Pension Scams: The Obnoxious Side Effect Of Pension Freedoms
Pension-related scams have increased by a factor of three since the pension freedoms, the largest overhaul in the British pension system in a century, have come into force.
New UK-wide data released by the City of London police show reported losses from pension liberation fraud jumped 235 per cent to £4.7m in May — up from £1.4m in April when savers were given greater flexibility to spend their pension cash as they wished. The surge in fraud came as over-55s released more than £1.8bn from their pensions from April to May and officials renewed warnings that there could be a surge in pension scams. In pension liberation fraud, members of schemes are typically conned into cashing in their pots before they reach the minimum pension age of 55. Victims are often not warned of significant tax penalties and are sold bogus or high-risk investments. The data show that 3,704 reports of pension liberation fraud were recorded over a two-year period to May 2015 with losses totalling £25m. Average losses from pension scams during that time crept up from £14,000 to £15,000.
This leaves a deep scar in the finances of unfortunate British savers. But it also has damaging effect on the economy as a whole as the figure quoted above is more than likely to slip out of these shores to never return. These scams must therefore be dismantled as a matter of public safety as well as for economic concerns. The cure may seem self-evident: instructing people to pay more attention to such requests and treating with greater caution is the most likely and the most effective means at our disposal to combat this phenomenon. Although the maxim ‘easier said than done’ rightfully applies in this case, it does not provide grounds for out-of-hand dismissal. Simple steps can indeed be implemented to significantly reduce the success rates of these malicious organisations and cripple them as a result. Ensuring that these businesses are registered with Companies House and the FCA/FSA is easily verifiable and instantly gives away wrongdoers.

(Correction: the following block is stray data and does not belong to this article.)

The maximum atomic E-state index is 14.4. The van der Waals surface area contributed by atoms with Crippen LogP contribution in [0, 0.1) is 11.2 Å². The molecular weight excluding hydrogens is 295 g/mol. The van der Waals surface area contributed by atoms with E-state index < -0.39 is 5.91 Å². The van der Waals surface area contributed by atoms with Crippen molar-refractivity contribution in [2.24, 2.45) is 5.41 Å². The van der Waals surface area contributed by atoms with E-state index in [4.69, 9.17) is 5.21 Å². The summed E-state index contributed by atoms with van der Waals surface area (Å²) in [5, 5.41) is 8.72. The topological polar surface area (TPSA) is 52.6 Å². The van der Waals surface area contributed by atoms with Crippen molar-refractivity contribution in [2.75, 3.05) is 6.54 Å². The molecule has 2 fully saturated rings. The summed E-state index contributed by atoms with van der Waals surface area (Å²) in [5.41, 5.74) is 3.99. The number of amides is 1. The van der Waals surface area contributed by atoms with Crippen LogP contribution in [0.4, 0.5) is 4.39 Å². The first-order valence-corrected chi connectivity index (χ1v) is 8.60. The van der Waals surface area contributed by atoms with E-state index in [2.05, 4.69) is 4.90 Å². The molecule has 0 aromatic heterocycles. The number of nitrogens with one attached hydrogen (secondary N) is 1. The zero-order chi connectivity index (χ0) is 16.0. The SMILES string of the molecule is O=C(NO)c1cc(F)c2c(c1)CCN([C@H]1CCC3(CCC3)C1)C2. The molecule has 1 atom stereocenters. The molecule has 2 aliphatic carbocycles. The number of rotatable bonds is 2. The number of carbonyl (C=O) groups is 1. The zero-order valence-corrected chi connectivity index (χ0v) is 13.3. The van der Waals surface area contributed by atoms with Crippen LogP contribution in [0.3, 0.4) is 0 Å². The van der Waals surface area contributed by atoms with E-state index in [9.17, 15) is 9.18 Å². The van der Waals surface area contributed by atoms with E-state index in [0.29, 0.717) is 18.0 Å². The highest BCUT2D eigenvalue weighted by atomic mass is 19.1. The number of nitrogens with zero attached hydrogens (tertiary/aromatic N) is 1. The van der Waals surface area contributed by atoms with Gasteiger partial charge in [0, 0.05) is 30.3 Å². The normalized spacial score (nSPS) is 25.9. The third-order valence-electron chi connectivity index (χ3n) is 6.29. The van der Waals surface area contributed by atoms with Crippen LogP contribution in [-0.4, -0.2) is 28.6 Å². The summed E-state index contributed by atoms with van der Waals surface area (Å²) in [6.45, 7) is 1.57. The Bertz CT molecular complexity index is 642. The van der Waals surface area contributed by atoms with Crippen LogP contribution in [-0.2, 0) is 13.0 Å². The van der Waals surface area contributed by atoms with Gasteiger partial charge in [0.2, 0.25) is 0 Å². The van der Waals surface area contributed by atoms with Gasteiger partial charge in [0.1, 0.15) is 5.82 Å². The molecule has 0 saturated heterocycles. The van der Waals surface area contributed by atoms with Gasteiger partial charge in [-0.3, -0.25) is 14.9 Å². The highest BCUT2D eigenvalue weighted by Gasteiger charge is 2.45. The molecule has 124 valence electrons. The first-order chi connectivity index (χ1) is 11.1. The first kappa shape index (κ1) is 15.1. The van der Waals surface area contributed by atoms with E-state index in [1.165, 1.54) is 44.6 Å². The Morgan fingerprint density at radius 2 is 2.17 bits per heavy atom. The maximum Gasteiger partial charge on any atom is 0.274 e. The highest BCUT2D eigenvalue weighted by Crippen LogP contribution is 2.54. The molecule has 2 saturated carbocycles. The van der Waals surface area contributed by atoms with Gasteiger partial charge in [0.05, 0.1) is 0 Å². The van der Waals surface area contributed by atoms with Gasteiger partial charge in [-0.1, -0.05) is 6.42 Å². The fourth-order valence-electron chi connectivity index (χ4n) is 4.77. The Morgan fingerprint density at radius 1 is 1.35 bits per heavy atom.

However, these tips are not taught to people being given access to their pension pots, which is a serious mistake. These preventive measures are practically costless and are frankly a matter of basic public safety. More should be done to communicate these vital due diligence methods to British savers. If that were the case, we would undoubtedly see a reduction in the number of successful scams affecting British future pensioners.